EY utility survey suggests digital grid investments of $500 billion worldwide over next 5-7 years
Written By: Stratton Report
November 14, 2016
On November 14, EY announced that its survey of utility executives revealed that for 46% of respondents that the digitalization of the grid is a top strategic target for investment over the next year, with fully 92% confirming some investment plans over the next 12 months. Per the firm, over the next 5 to 7 years, investment in digital grid is expected to be in the region of $500 billion.
According to EY, respondents cited growth in renewables, improvement in infrastructure operations and performance and cybersecurity risks were cited as the primary drivers for investment in this area.
Paul Micallef, EY Global Power & Utilities, Digital Grid Leader, noted:
“Today’s power-hungry world demands more resilience and flexibility from the grid. Digital grid will serve as the backbone for smarter, more reliable future energy systems – and that fact is not lost on utilities. The acceleration of renewables, connected homes and devices, competition from new entrants and other disruptive forces are compelling utilities to prioritize digital grid. And we’re seeing that reflected in large-scale, widespread investment programs.”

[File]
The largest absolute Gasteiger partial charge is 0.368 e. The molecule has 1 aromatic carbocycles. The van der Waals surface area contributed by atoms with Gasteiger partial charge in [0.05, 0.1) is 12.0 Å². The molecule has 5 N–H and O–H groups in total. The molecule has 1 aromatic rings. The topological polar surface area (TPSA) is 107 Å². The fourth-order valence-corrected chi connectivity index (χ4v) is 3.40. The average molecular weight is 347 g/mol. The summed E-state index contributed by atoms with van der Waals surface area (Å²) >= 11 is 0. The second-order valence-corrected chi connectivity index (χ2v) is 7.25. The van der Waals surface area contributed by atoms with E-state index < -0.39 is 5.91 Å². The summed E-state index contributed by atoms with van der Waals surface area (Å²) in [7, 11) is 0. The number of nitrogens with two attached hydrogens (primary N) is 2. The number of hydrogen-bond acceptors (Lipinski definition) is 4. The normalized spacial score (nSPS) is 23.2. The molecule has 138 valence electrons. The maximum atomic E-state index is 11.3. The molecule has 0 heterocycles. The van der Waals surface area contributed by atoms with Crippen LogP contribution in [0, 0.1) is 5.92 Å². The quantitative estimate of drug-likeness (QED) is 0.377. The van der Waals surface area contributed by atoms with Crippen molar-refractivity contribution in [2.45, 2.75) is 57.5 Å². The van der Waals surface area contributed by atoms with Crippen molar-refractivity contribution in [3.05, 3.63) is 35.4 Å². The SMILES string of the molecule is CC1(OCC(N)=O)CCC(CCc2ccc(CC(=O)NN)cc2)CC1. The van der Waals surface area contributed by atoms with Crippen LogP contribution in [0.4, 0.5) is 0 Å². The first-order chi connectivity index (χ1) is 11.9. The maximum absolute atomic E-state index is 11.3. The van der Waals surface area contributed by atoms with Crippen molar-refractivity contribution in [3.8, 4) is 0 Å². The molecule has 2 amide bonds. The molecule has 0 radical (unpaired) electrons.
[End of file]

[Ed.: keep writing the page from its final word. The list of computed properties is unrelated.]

However, when asked about barriers to such digitalization investments, 48% of respondents identified difficulty making a business case, immature technologies and supplier inexperience, and a lack of understanding of the implications as the top barriers to digital grid adoption.
Per EY, some 56% of respondents agree that non-traditional utility entrants will completely transform the sector because new competitors – from telecommunication and technology companies to energy aggregators and energy service companies – are investing in offerings that have the potential to erode traditional utilities’ returns on digital grid investment. This includes connected home products, home energy management solutions and off-grid solutions among other products.
The firm stressed the many innovative approaches undertaken by utilities to manage disruption from new entrants, including developing a virtual power plant based on battery storage, promoting a “bring your own battery” business model and testing blockchain for electric vehicle charging.